The basic idea that motivated Lapid and Bennett in 2013 was simple: They promised each other not to be lured into a Netanyahu-led government separately, only as one bloc. Netanyahu was incredulous. He could not believe these two upstarts were manipulating him. He put out separate feelers to each to gauge whether their mutual commitment was ironclad.
"You really won’t join me without Naftali?" he asked Lapid, who answered in the affirmative, as did Bennett when Netanyahu put the question to him. Without them, he did not have the required majority to form a government. With his hands tied, Netanyahu named Lapid finance minister and Bennett minister of economy. The ultra-Orthodox parties relocated to the opposition benches from where they plotted their revenge. The third Netanyahu government got underway but Netanyahu did not forgive the two young gentlemen who had forced his hand and he dismantled it at the earliest possible opportunity, in 2015. The Lapid-Bennett “brotherhood” unraveled, only to return six years later, big time.
Their new agreement that will be voted into law on June 13 will make it very hard for Bennett to renege on the deal that puts him in the prime minister’s chair until 2023, when he is committed to move over and give Lapid the job. But with all due respect to the constraints of the law, the future of their fragile government depends first and foremost on their personal relationship. In this sense, the prospects are reasonable, perhaps even more than reasonable. Contrary to the similar power-sharing agreement that Netanyahu forged with his rival Benny Gantz in May 2020, on which he reneged, the Lapid-Bennett duo is an honorable partnership of relatively trustworthy politicians who aspire to keep their word and adhere to their signed commitments.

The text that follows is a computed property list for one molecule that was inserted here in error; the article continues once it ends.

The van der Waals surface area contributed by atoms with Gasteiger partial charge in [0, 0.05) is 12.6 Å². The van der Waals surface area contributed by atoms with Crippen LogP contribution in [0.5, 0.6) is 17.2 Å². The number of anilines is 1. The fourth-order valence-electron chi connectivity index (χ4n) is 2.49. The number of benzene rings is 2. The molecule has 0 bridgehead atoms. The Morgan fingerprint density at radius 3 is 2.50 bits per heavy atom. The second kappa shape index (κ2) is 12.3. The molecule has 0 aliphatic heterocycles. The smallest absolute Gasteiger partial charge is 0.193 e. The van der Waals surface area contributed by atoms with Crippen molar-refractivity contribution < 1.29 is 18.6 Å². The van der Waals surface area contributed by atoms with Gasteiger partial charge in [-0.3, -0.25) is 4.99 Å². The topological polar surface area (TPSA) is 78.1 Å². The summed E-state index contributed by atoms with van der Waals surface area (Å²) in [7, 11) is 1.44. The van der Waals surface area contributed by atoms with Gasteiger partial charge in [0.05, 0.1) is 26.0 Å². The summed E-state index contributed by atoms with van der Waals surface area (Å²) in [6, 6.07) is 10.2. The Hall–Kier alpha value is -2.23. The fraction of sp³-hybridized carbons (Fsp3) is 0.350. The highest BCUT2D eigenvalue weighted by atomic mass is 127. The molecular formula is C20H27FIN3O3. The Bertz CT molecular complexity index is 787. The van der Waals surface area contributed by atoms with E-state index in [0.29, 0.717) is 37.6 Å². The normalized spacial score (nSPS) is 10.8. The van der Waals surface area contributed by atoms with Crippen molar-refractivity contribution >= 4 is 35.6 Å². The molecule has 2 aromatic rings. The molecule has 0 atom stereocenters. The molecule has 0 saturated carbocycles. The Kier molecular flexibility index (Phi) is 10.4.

At first glance, Bennett and Lapid appear complete opposites. Bennett is a committed religious Zionist who holds a distinct right-wing ideology. Lapid is a fervently secular bourgeois Tel Aviv liberal, a classic political centrist. Bennett was a fighter in the vaunted, elite Sayeret Matkal commando unit that has spawned three Israeli prime ministers over the years and in the elite Maglan reconnaissance unit. Lapid, on the other hand, enjoyed a comfortable military service as a correspondent for the army’s Bamahane newspaper. Bennett is a frenetic high-tech entrepreneur, known for thinking outside the box and being perhaps overly hasty. Lapid is calmer, more calculated, less prone to adventures.
Despite their different characters, the chemistry between the two men is sound. Both are Israeli-born, relatively young (Lapid is seven years older), ideologically different but with a similar scale of values. They speak the same language and like each other quite a lot. This is the axis along which the Bennett-Lapid government will rise or fall. If these two are skillful at preserving their mutual trust, they could surprise us.